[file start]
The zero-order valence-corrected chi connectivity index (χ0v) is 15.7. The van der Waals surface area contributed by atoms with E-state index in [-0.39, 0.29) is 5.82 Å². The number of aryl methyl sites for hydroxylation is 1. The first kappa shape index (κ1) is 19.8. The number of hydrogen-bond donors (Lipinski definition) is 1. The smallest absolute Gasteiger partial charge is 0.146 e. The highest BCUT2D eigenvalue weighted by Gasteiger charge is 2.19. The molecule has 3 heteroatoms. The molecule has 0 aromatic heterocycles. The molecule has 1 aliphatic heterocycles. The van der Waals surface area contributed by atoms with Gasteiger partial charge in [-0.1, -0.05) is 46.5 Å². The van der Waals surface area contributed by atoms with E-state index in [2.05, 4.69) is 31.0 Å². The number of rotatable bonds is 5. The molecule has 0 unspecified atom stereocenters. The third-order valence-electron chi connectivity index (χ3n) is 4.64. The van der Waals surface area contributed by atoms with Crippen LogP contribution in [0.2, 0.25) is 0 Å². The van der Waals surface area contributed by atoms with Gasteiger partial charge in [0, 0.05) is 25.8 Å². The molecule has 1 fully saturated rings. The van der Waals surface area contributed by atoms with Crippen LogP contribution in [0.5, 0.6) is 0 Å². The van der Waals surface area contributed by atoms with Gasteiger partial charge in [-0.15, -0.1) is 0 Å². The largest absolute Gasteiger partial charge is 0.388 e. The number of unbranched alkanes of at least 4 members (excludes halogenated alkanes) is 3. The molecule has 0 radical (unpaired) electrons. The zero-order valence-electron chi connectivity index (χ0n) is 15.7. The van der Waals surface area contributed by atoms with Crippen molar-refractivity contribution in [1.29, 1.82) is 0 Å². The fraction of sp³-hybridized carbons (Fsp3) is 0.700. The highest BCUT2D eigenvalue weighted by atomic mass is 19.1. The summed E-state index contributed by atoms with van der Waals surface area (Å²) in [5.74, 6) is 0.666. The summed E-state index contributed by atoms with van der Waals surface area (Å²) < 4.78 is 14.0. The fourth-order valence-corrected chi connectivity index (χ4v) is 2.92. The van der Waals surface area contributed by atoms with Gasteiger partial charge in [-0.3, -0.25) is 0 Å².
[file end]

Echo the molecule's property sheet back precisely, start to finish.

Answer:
The zero-order valence-corrected chi connectivity index (χ0v) is 15.7. The van der Waals surface area contributed by atoms with E-state index in [-0.39, 0.29) is 5.82 Å². The number of aryl methyl sites for hydroxylation is 1. The first kappa shape index (κ1) is 19.8. The number of hydrogen-bond donors (Lipinski definition) is 1. The smallest absolute Gasteiger partial charge is 0.146 e. The highest BCUT2D eigenvalue weighted by Gasteiger charge is 2.19. The molecule has 3 heteroatoms. The molecule has 0 aromatic heterocycles. The molecule has 1 aliphatic heterocycles. The van der Waals surface area contributed by atoms with Gasteiger partial charge in [-0.1, -0.05) is 46.5 Å². The van der Waals surface area contributed by atoms with E-state index in [2.05, 4.69) is 31.0 Å². The number of rotatable bonds is 5. The molecule has 0 unspecified atom stereocenters. The third-order valence-electron chi connectivity index (χ3n) is 4.64. The van der Waals surface area contributed by atoms with Crippen LogP contribution in [0.2, 0.25) is 0 Å². The van der Waals surface area contributed by atoms with Gasteiger partial charge in [0, 0.05) is 25.8 Å². The molecule has 1 fully saturated rings. The van der Waals surface area contributed by atoms with Crippen LogP contribution in [0.5, 0.6) is 0 Å². The van der Waals surface area contributed by atoms with Gasteiger partial charge in [-0.15, -0.1) is 0 Å². The largest absolute Gasteiger partial charge is 0.388 e. The number of unbranched alkanes of at least 4 members (excludes halogenated alkanes) is 3. The molecule has 0 radical (unpaired) electrons. The zero-order valence-electron chi connectivity index (χ0n) is 15.7. The van der Waals surface area contributed by atoms with Crippen molar-refractivity contribution in [1.29, 1.82) is 0 Å². The fraction of sp³-hybridized carbons (Fsp3) is 0.700. The highest BCUT2D eigenvalue weighted by atomic mass is 19.1. The summed E-state index contributed by atoms with van der Waals surface area (Å²) in [5.74, 6) is 0.666. The summed E-state index contributed by atoms with van der Waals surface area (Å²) < 4.78 is 14.0. The fourth-order valence-corrected chi connectivity index (χ4v) is 2.92. The van der Waals surface area contributed by atoms with Gasteiger partial charge in [-0.3, -0.25) is 0 Å².